Land cloaked in lingering green, a gift from the last summer storm. The monsoons give this region water, and now that season yields to dryer fall and winter months. I ponder how much the jagged cliffs of the Sierras remind me of areas in northern Arizona, and how the current verdant carpet, like Maui.
A few cows nibbling on roadside grasses. Small families of darting goats. Horses set free to graze.
Cara-cara feast on road kill, competing with vultures. Crows glide amongst them.
Morning sunrise on the Sea of Cortez begins the day. The chatter of terns one to the other echoing across a glass-like sea surface. Raucous gulls join the symphony, and behind them, the platoon of pelicans, diving in formation to capture sardines.
Evening sunset on the Pacific. The shifting of coasts, of colors. Sunrise salmons and pinks. Sunset glowing oranges. Still waters to small waves. Course sand to rocky coast.
After the rains, after the cleanup and the repairs, after the bulldozers push rocks and dirt into breaks in the roadways, after everyone sighs and takes a breath, after Hurricane Kay moves off of the Baja Peninsula – the greening begins.
Almost overnight, or at least it seems as so. The crackle-bone-dry desert landscape of a 5-year drought springs into life. Grasses push up from the crispy earth. Cireos naked spines flesh out in coverlets of tiny leaves. Barrel and other cactus burst forth in flower. Arroyos raging waters diminish to a trickle, and up-canyon, narrow rocky slots carry mountain waters through granite channels laid bare by the earlier rushing waters. Yellow and orange butterflies flutter on light breezes. Dragon flies chase the oh-so-not-loved mosquitos born in standing water. Range cattle, horses and loose goats chomp on grasses sprouted on the edge of the road. The world alive again. The brown desert carpeted in green.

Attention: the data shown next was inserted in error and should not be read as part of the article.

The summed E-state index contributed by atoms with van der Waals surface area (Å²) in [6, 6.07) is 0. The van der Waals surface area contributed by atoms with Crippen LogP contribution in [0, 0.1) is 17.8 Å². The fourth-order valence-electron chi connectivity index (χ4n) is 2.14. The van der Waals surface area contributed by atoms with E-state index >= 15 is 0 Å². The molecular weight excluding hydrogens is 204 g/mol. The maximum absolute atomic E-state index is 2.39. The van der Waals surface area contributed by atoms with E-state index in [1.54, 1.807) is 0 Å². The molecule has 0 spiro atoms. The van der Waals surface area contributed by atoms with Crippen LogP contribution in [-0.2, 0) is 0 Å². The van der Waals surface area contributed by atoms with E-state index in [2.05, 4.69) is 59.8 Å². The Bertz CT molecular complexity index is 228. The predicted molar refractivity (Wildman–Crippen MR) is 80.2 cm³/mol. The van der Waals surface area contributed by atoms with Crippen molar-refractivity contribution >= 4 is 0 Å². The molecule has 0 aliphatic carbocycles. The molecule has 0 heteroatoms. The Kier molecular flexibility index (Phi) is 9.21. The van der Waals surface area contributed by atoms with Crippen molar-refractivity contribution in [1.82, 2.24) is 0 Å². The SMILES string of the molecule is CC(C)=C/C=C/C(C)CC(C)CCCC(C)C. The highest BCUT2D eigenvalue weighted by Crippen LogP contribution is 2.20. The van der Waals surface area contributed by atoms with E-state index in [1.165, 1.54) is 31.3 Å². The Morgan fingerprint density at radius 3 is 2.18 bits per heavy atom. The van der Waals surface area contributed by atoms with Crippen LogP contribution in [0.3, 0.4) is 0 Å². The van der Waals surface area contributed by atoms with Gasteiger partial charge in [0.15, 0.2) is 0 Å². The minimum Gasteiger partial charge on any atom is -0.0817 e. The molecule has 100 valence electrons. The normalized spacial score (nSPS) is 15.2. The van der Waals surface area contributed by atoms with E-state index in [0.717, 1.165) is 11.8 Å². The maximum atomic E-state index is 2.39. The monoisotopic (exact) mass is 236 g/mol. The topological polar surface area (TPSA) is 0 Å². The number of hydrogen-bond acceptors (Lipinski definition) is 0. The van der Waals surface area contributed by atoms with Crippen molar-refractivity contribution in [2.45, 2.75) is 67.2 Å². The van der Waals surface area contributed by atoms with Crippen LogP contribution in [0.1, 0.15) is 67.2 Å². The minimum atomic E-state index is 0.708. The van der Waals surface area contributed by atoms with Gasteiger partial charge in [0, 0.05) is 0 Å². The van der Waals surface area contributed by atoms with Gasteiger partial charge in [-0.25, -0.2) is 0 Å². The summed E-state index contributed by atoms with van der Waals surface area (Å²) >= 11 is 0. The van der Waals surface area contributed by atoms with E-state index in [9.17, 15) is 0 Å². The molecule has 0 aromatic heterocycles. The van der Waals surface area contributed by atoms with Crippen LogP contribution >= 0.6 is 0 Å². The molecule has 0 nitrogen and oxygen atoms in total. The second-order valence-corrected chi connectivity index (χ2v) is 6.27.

Water water everywhere. That’s Kay’s swan song, with arroyos washing out roads along the entire peninsula. She wasn’t even a strong hurricane – a category 2 in her heaviest moment – but she was grand – huge arms nearly 600 miles across. Her winds ran as high as 72mph in various locations, but her water. The rain. The desperately needed rain came all at once, the ground crusty dry. No way to absorb, but rush and run down the mountain faces and arroyos.
Multiple towns took hard hits. The Mulege river once again breached its banks, flooding everyone and thing in proximity. San Felipe, usually a dry sandy desert, found itself with streets of rivers, more suited to kayaks or canoes.
The major effect of Kay was on MEX 1 the transpeninsular highway that transits between Tijuana and Cabo San Lucas. The road cut in so many places that traffic and commerce were actually halted for three days. Today, the 13th of September, most roads have some measure of passage, and the large double tractor trailers could be seen heading south. Below, some photographs, borrowed from various posts and publications, communicate what my words lack.
Close to home, or the home I cannot yet reach, the highway between Insurgentes and San Juanico washed out first in Insurgentes, and then the bridge was obliterated over the wash a few miles outside of town.
The townspeople came together, and with shovels and arms full of rock and mud, began the process of crafting a crossing. It’s this spirit of ‘can-do’ which continues to fuel my love for Baja.